The rain poured on the canvas roof of the tent, drowning out the voice of the pastor. The cold wind whipped around the tent flaps, leaving a chill in its wake. I stood about 15 feet from the grave; that solemn hole that marked the end of so much love and life. I watched the tears trace their way down so many faces, marking the deepest anguish of a human soul. Death seems so final, so wrong. You would think we’d be used to it by now, but we never seem to be. No matter how hard we try, we just can’t begin to believe that it all ends in a wooden box. There must be some point to this. There must be some purpose to it all.
We desperately try to avoid pain. We’ll do almost anything to stay far from its icy grip. And yet, it’s all around us every day. It’s in our workplaces, our schools, our churches, and even our homes. There are so many broken people. There are so many cracked and bleeding souls. There are too many question marks in this world. But, as Christians, we believe that God is in control of it all. We believe that it is His power that holds the world together, and that He has a plan for every life. But, sometimes the world doesn’t seem to fit that. Sometimes, it seems like God might not be in control at all. Or, even if He is, maybe He just doesn’t care. So, we make up useless “answers” to comfort those in pain, but we’re really just trying to comfort ourselves. “God has a plan for you.” “The Lord will make a way.” “We wouldn’t wish her back.” These phrases make their way through every hospital waiting room and graveside service, rubbing salt into the wounds of the soul. Yes, we know that God is in control. Yes, we know that they are in a better place, but that doesn’t heal the cracks in our hearts.
The Bible says that God works everything together for good, but I think we completely misinterpret that verse sometimes. We think that this means that God will essentially make a way through the pain for us to be happy, and that we just need to “grin and bear it” until He does. We cry out to God, asking Him to release us from the pain. We just want the darkness to end. And yet, in Romans 8, Paul paints a different picture from the one that we often have in our minds. “I consider that our present sufferings are not worth comparing with the glory that will be revealed in us. For the creation waits in eager expectation for the children of God to be revealed. For the creation was subjected to frustration, not by its own choice, but by the will of the one who subjected it, in hope that the creation itself will be liberated from its bondage to decay and brought into the freedom and glory of the children of God.” (Romans 8:18-21) I used to think that this verse was simply talking about the glory that will be ours one day when we cross into the Kingdom of Life. However, while I think it is referencing that, I don’t believe the meaning ends quite there. Notice that it says “the glory that will be revealed in us.” It doesn’t say “the glory that will be revealed to us.” What does this mean? How can these troubles we face bring about glory? How can this darkness be a good thing?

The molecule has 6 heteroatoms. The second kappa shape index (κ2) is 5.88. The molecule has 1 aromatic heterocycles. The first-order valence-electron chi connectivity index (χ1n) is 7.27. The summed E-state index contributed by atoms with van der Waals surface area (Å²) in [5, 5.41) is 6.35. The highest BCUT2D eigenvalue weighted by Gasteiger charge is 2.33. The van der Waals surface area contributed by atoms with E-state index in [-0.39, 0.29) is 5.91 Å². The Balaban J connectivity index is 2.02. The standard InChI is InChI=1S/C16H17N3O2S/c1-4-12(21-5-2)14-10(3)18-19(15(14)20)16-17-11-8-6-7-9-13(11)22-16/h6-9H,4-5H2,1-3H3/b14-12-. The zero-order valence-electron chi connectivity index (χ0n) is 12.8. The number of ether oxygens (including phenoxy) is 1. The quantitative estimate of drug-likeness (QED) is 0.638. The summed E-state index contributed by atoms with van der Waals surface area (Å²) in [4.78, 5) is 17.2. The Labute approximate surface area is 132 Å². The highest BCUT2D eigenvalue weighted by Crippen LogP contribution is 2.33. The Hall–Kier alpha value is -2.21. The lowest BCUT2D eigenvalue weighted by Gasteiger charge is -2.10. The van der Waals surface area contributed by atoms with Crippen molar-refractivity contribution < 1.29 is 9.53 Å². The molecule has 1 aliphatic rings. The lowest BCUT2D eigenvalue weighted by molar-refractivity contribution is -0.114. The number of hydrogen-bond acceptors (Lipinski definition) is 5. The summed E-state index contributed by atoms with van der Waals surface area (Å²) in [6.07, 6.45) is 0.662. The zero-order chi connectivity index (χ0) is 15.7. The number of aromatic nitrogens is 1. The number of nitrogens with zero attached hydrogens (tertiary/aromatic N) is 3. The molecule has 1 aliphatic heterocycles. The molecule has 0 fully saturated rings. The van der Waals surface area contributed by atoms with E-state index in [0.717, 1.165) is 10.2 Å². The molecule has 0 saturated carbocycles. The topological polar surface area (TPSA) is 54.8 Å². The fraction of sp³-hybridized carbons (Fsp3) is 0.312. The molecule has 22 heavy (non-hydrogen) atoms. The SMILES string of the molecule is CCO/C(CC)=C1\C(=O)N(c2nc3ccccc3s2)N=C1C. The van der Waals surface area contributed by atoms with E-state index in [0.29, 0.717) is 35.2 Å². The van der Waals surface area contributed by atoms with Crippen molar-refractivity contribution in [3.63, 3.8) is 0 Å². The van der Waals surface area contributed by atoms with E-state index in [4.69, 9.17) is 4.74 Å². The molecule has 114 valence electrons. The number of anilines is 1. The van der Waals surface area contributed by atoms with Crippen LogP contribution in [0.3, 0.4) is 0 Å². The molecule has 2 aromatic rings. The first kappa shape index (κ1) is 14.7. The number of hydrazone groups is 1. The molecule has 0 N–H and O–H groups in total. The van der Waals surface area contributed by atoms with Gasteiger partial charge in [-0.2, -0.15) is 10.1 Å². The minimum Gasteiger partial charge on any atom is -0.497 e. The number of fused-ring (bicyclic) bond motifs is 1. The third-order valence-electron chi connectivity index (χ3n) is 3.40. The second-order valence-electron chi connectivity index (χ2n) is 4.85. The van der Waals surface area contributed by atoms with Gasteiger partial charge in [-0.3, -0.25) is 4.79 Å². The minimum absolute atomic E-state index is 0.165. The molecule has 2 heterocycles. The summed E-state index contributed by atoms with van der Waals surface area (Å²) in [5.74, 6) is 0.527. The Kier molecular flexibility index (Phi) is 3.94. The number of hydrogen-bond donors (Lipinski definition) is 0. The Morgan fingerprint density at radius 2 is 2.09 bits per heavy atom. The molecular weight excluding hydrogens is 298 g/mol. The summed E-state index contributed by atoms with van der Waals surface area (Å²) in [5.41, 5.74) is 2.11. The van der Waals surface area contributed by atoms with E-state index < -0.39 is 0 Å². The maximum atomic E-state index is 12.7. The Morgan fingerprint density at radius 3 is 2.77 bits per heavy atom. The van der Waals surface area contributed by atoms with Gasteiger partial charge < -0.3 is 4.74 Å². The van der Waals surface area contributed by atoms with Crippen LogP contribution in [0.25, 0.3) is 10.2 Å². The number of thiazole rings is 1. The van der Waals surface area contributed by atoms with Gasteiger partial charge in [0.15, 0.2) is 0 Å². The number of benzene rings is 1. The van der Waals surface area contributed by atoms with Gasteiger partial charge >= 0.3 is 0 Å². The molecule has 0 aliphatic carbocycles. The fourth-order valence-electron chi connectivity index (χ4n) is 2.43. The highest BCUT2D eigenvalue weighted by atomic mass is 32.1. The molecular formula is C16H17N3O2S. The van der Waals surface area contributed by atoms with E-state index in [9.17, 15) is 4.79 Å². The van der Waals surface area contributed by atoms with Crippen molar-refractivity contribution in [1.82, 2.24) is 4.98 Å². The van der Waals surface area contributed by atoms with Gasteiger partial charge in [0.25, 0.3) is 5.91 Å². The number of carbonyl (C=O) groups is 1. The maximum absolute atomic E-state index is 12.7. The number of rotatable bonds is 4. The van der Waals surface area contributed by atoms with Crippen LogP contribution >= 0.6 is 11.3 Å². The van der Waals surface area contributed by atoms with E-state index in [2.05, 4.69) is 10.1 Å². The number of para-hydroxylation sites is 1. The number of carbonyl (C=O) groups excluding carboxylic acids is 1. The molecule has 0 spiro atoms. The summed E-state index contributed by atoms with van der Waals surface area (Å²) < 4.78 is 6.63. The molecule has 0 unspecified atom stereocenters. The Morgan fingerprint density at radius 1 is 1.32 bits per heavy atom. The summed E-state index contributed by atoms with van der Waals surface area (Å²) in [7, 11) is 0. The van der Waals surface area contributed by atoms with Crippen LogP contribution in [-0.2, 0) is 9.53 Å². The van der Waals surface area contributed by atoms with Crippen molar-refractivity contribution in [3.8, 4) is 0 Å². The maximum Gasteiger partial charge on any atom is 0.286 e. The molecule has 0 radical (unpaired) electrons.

“During the days of Jesus’ life on earth, he offered up prayers and petitions with fervent cries and tears to the one who could save him from death, and he was heard because of his reverent submission. Son though he was, he learned obedience from what he suffered and, once made perfect, he became the source of eternal salvation for all who obey him.” (Hebrews 5:7-9) After Jesus was laid in the tomb, His followers thought that the end had come. They thought it was simply a tragic ending, and that another zealot had finally come face to face with Rome, and he had been defeated. But we know the ending. We know that Jesus didn’t stay in the tomb. We know that He walked out three days later and that, by His life, He gave life to us all. But none of that would’ve happened if it hadn’t been for the pain. The greatest act of redemption in history was the direct result of the deepest depravity of this broken world. The power of redemption was not found in the splendor of Jesus displayed in the resurrection, it was found in the anguish on the cross. The true glory of redemption was not found in the resurrection, it was found in the cross. It wasn’t just found in the pain, it was the pain. The true miracle was the agony that Jesus suffered. The real glory was the hurt and betrayal. Through this great darkness, Jesus learned obedience to His father, and He forever changed the course of history.
We pray for miracles, and we often find ourselves disappointed because they don’t seem to happen. But could it be that we are simply looking in the wrong spot? Could it be that we pray for a miracle, and it comes in the form of more pain? Could it be that, through the darkness we experience, we are learning obedience, just like Jesus? Could it be that our character is slowly being shaped through the things that we suffer? Could it be that the real miracle does not come through the pain; it is the pain?
We will never get used to pain, because we were never designed to know it. We were made for something greater. But I believe that nothing is wasted in the hands of the Great Redeemer. I believe He is sculpting the very essence of who we are into who we will become. I believe in new beginnings. I believe in hope. I believe there is glory waking in each one of us, and I believe that it will come to life in time.
"And we all, who with unveiled faces contemplate the Lord’s glory, are being transformed into his image with ever-increasing glory, which comes from the Lord, who is the Spirit." ~ II Corinthians 3:18